The amplification of societal issues can be traced back to technological causes as well. The digital world's organization and dissemination of information favours those who aim to increase polarisation. Digital platforms are built on popularity and fragmentation, encouraging content that elicits strong reactions and catering to specific audiences. This leads to the formation of distinct realities that are increasingly disconnected due to diverging experiences and lifestyles. We've moved away from philosophical debates rooted in commonly accepted truths, such as the color of the sky. Real-world issues, such as US immigration, illustrate this. Washington DC elites may debate it one way, while those living near the border face starkly different realities. This isn't a judgement on differing opinions, but an acknowledgment that residents of places like El Paso deal with realities that aren't just distant statistics. Until more of society recognises that perceptions create different realities, one side will continue to mock or despise the other. Convince El Pasoans about the dramatic, desperate attempt of immigrants to cross the border is not allowing criminals invade America is far harder that arguing with a Bostonian. The wires shaping the realities for both of them are not congruent.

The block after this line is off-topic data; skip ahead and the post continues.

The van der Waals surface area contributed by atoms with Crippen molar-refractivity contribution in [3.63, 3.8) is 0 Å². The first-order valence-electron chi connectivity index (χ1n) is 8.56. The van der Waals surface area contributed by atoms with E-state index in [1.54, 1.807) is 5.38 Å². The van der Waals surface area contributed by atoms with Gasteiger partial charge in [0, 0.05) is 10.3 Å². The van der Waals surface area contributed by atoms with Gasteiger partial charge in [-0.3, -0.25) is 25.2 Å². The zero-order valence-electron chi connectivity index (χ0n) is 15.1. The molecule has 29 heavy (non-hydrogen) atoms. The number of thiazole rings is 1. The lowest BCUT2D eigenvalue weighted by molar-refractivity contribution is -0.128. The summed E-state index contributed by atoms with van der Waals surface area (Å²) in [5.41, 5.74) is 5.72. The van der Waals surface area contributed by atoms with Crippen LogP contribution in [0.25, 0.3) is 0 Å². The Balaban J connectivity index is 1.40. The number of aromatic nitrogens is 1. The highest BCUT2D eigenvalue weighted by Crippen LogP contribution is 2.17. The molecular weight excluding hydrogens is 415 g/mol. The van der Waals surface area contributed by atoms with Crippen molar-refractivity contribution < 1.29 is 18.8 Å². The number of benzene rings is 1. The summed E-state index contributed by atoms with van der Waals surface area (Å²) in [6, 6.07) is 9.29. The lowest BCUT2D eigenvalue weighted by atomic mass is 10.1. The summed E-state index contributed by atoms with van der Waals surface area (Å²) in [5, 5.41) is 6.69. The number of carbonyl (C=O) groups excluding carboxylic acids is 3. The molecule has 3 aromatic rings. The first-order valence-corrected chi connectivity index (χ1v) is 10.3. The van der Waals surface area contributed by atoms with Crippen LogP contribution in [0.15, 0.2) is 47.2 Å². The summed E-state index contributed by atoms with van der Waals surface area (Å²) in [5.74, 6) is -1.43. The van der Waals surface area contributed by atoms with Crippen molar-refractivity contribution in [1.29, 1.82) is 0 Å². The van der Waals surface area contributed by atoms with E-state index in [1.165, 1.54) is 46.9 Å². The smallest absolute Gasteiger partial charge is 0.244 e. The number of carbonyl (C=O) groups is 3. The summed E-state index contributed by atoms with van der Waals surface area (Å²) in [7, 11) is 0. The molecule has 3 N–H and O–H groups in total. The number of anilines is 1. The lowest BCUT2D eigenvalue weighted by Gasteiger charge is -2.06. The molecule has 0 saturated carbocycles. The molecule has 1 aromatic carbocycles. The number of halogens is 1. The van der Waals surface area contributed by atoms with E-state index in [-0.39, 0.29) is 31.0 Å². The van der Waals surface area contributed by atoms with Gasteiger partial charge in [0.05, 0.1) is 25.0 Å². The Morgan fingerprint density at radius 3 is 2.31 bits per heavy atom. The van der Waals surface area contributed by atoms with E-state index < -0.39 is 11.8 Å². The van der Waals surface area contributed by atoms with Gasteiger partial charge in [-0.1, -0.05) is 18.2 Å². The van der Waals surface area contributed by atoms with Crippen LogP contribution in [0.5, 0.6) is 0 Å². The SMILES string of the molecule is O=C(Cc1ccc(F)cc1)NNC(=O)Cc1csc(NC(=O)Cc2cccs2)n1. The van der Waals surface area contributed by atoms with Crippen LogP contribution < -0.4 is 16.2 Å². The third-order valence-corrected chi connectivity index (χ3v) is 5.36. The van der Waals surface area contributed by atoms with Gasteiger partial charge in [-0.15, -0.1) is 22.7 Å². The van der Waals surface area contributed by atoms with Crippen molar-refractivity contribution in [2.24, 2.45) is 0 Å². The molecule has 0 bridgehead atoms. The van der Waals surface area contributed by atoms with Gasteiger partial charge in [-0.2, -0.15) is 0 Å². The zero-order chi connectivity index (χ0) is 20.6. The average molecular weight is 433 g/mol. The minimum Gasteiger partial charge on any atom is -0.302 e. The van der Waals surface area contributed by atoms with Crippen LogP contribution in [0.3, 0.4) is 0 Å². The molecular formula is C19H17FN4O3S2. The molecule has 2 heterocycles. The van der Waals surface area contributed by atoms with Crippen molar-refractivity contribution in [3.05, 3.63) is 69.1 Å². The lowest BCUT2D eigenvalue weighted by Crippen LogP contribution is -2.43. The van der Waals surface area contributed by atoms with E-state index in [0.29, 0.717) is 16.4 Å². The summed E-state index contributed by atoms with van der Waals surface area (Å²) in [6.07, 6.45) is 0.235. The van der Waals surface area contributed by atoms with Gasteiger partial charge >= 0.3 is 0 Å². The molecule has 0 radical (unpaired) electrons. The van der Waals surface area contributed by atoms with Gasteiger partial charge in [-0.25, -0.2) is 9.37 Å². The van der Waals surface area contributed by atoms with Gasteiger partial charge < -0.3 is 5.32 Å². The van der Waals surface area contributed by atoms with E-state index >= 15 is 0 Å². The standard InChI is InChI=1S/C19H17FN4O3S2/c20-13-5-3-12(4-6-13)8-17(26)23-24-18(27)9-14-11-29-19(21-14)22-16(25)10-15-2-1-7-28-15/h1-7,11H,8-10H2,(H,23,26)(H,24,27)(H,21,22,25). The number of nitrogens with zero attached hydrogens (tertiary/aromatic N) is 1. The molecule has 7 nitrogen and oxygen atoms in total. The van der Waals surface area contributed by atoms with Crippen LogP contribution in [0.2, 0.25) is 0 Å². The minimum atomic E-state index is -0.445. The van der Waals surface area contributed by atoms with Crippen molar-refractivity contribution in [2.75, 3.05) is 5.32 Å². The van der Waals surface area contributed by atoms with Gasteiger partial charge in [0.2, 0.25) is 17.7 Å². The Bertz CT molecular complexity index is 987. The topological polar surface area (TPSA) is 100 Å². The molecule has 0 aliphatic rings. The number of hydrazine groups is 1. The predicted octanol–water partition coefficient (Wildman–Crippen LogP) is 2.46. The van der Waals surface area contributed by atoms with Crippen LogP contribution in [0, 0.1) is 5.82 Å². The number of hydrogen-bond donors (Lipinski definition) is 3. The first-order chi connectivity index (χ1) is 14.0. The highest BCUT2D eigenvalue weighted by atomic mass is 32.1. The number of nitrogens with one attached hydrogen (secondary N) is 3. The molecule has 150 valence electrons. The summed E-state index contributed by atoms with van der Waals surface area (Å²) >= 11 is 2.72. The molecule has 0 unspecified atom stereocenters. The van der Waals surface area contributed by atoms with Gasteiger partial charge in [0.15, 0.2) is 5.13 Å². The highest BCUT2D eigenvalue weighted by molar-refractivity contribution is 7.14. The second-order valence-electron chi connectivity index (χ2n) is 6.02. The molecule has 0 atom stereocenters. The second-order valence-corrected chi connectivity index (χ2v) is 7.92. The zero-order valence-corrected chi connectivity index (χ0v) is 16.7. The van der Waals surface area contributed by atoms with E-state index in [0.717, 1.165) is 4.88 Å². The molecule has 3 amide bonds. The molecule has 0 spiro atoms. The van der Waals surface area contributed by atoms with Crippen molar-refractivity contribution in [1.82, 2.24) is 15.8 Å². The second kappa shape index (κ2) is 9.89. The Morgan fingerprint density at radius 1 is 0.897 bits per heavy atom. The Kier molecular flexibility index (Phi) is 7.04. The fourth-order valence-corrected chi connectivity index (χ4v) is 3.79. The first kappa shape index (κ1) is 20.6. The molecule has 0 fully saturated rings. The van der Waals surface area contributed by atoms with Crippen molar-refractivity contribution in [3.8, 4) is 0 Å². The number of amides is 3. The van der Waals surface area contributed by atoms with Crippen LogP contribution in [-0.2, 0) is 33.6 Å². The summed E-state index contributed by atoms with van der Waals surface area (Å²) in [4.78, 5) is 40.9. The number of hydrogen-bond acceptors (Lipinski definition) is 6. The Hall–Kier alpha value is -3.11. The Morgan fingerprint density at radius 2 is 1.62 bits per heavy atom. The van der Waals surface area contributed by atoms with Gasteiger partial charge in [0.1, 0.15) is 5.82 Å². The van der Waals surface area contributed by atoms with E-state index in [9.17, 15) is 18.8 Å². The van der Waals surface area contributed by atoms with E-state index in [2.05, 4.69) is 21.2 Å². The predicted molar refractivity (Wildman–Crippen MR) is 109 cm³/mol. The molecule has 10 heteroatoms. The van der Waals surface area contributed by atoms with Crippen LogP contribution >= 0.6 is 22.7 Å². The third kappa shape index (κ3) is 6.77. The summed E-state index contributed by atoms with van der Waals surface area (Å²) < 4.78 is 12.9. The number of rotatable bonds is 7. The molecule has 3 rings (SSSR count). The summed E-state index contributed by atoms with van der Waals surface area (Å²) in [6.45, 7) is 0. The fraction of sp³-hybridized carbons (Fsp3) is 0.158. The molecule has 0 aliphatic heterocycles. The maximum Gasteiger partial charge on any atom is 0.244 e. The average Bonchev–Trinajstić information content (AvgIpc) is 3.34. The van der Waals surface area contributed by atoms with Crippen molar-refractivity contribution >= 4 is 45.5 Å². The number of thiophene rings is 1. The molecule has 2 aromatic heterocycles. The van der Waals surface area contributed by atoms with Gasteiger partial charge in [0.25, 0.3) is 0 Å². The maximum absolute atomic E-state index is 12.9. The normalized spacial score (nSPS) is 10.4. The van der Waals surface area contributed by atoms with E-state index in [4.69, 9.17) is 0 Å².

The times we live today (I said this way more than once) are very similar to post WWI, especially in Germany, who left the war torn apart by politics, economy and social circumstances that were the perfect environment for the Nazi virus to thrive. Back then, the rhetoric was remarkably alike, both from left and right. The former seems to not understand that the dangers looming around, and the latter is too irresponsible in its reckless search for power. Journalism would need a relevance way beyond the current one to help society to defuse the tensions and overcome the audience fragmentation that digital solidified. Truth remains elusive for most people as the kaleidoscope used for citizens to see the world resembles very little what objectively the things are. Are journalists and journalism ready for the task? No. Will they be? Probably not. But if we do not change the mindset to understand that the job to be done has changed drastically, the only thing we will be able to report is a new massive tragedy.

© Cassiano Gobbet 2023 - 2024